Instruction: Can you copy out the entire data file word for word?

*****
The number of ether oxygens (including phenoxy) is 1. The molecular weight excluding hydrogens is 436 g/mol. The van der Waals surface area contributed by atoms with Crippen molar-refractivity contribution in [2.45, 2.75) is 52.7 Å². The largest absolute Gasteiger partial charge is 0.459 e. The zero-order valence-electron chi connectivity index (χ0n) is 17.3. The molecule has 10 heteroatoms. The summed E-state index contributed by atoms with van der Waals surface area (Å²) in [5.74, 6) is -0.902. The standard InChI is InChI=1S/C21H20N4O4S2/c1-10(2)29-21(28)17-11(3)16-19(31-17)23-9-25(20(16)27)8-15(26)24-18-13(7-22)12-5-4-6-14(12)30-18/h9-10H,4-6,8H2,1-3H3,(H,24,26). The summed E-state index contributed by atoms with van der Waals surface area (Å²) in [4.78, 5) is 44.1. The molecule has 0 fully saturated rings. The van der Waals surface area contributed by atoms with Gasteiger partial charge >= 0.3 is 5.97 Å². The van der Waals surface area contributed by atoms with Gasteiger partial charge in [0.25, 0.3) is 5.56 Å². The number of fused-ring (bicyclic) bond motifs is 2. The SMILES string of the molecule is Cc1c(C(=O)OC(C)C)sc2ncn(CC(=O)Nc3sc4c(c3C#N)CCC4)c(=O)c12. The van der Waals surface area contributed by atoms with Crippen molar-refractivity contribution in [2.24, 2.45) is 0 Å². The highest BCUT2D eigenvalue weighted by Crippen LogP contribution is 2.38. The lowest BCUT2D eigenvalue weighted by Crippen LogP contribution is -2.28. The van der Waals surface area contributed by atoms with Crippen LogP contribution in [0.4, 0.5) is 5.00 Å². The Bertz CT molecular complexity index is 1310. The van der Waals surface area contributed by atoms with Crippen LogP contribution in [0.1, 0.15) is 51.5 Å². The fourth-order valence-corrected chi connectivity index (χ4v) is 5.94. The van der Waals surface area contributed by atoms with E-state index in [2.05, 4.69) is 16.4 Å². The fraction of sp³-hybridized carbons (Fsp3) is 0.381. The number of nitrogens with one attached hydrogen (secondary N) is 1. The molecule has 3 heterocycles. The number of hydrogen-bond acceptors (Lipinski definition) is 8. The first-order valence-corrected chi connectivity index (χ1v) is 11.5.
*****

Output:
The number of ether oxygens (including phenoxy) is 1. The molecular weight excluding hydrogens is 436 g/mol. The van der Waals surface area contributed by atoms with Crippen molar-refractivity contribution in [2.45, 2.75) is 52.7 Å². The largest absolute Gasteiger partial charge is 0.459 e. The zero-order valence-electron chi connectivity index (χ0n) is 17.3. The molecule has 10 heteroatoms. The summed E-state index contributed by atoms with van der Waals surface area (Å²) in [5.74, 6) is -0.902. The standard InChI is InChI=1S/C21H20N4O4S2/c1-10(2)29-21(28)17-11(3)16-19(31-17)23-9-25(20(16)27)8-15(26)24-18-13(7-22)12-5-4-6-14(12)30-18/h9-10H,4-6,8H2,1-3H3,(H,24,26). The summed E-state index contributed by atoms with van der Waals surface area (Å²) in [4.78, 5) is 44.1. The molecule has 0 fully saturated rings. The van der Waals surface area contributed by atoms with Gasteiger partial charge >= 0.3 is 5.97 Å². The van der Waals surface area contributed by atoms with Gasteiger partial charge in [0.25, 0.3) is 5.56 Å². The number of fused-ring (bicyclic) bond motifs is 2. The SMILES string of the molecule is Cc1c(C(=O)OC(C)C)sc2ncn(CC(=O)Nc3sc4c(c3C#N)CCC4)c(=O)c12. The van der Waals surface area contributed by atoms with Crippen molar-refractivity contribution in [2.24, 2.45) is 0 Å². The highest BCUT2D eigenvalue weighted by Crippen LogP contribution is 2.38. The lowest BCUT2D eigenvalue weighted by Crippen LogP contribution is -2.28. The van der Waals surface area contributed by atoms with Crippen LogP contribution in [0.4, 0.5) is 5.00 Å². The Bertz CT molecular complexity index is 1310. The van der Waals surface area contributed by atoms with Crippen LogP contribution in [0.1, 0.15) is 51.5 Å². The fourth-order valence-corrected chi connectivity index (χ4v) is 5.94. The van der Waals surface area contributed by atoms with E-state index in [2.05, 4.69) is 16.4 Å². The fraction of sp³-hybridized carbons (Fsp3) is 0.381. The number of nitrogens with one attached hydrogen (secondary N) is 1. The molecule has 3 heterocycles. The number of hydrogen-bond acceptors (Lipinski definition) is 8. The first-order valence-corrected chi connectivity index (χ1v) is 11.5.